The new year is already five days old. I put everything else on pause today to write my thank you notes.
I’m going through my image files and pulling out some fun graphics I’ve created this past year. After putting them in an Illustrator file, getting things into the right size and fiddling with the colors endlessly, I eventually get to hit the print button, let my computer do the work, then finish these cards up with a bit of real world cut and paste.
Am determined to finish them up tonight. Tomorrow I drive my daughter back to college 😦 so that’ll be the end of holiday season for me.
Making a GiF in Photoshop CS6 from artboards created in Adobe Illustrator is one of those things that I have to relearn every few months. I always panic when I have to learn it again. This post is mostly for me, to help me remember. Unless this is something you want to do, just enjoy the pictures, especially the one at the bottom of this post.
Most of the GIF’s I’ve made have something to do with shape transformations. For instance, I’ve done a bunch with pentagons converging towards the center. I start with basic outlines then add effects. This post is about creating the gif from the artboards, not about making the images for the artboards. I leave that for you to figure out. But to give you an idea of my workflow, so that it makes sense for the rest of the post, here’s a screenshot of what one of my sets of artboards look like:
After I am happy with the Illustrator files I save, label and close my AI file.
Next, I open this Adobe Illustrator file in Photoshop. Since the AI file has lots of art boards. a box, which is labeled “import PDF” pops-up in the middle of my Photoshop workspace. Just ignore the reference to the pdf. Make sure the Pages option is picked. Pick your resolution. By default it’s at 300. Depending on my image, I sometimes can’t get a 300 resolution to save. I usually change this to 72.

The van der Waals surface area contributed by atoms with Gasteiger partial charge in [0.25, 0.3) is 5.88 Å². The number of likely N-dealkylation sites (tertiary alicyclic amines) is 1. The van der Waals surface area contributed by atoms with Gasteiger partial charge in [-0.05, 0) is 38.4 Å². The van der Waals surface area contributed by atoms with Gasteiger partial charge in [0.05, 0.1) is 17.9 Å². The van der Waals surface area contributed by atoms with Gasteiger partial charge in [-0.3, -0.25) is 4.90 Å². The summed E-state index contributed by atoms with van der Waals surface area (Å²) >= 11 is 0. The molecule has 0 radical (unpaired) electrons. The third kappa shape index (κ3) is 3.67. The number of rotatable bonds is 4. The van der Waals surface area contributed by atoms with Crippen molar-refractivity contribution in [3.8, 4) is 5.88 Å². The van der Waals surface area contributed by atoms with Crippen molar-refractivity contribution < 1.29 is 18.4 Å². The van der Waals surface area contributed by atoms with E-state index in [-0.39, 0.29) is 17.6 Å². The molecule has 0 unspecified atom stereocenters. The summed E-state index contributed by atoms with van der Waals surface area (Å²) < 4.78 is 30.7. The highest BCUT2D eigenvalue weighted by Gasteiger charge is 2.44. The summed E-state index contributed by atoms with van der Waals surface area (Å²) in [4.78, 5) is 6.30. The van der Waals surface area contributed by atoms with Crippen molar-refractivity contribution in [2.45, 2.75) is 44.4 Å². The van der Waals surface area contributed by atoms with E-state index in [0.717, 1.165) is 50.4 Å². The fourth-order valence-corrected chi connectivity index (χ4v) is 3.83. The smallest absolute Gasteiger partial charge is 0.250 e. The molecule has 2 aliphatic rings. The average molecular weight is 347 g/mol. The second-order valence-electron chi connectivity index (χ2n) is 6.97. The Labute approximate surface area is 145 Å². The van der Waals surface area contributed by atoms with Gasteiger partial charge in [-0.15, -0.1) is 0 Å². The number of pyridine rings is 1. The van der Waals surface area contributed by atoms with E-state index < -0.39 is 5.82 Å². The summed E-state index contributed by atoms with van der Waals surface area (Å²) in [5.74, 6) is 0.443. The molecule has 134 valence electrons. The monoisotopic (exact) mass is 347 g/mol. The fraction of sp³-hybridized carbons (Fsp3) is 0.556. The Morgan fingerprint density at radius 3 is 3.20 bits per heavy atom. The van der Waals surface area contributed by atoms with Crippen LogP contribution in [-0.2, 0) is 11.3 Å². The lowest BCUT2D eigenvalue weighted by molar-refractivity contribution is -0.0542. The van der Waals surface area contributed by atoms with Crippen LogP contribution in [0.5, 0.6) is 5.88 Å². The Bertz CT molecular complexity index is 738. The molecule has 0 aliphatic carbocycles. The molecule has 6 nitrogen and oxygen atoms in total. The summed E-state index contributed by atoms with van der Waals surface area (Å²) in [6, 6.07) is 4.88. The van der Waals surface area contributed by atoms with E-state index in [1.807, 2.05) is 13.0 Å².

To get ALL of the AI artboards to open SHIFt-CLICK the first and the last pages that are loaded in that little window. This will select all the artboards. Press OK (which I forgot to draw, but it’s in the lower right hand corner of the box).
Once the layers panel is full of your images you will need to close them. Oh, this is when I remember that I need to put a new file on my desktop, labeled New Gif. So make that now.
THEN CloseAll your files using the CloseAll command under the file menu. A menu will come up, you tell it to SAVE and check the box that says apply to all, pick that New Gif file you made to save the images in, and, one by one, they will go into the folder, and you have to press save for each image as it goes in.
NOW OPEN your new gif folder in BRIDGE. Bridge is a great program that is packaged with Photoshop. SELECT ALL the artboards. At the top of the Bridges workspace go to Tools>Photoshop>Load Files in Photoshop layers.
Now sit back and wait as the Photoshop’s layers are populated with the artboards.
Next, make sure the Timeline option in checked under Window. At the center of the bottom of the workspace there is a box. Choose then click on Create Frame Animation. One of the artboards will appear on the timeline. Open the fly-out menu on the timeline. Click: Make Frame From Layers (this is the 11th item on the list, and will only show up if Create Frame Animation has been clicked, not merely chosen).
The timeline will populate, probably backwards. If so, click Reverse Frames on the fly-out menu.
The positions of all these things that need to be clicked can be found in that drawing above.
The Gif is now basically done. The timing can be changed by clicking on the sec option below the frame. Shift click two frames to select everything between them.
NOW SAVING is a whole other thing.
Click on SAVE FOR WEB under the file menu. Choose the 2 (or 4) up tab on the upper left of the save box. On the right hand side of the save box JPEG will probably be in the second box from the top. Change this to GIF. Choose the file size you want to save. I usually pick the 2nd to the biggest file. Click Save, name your file and be proud.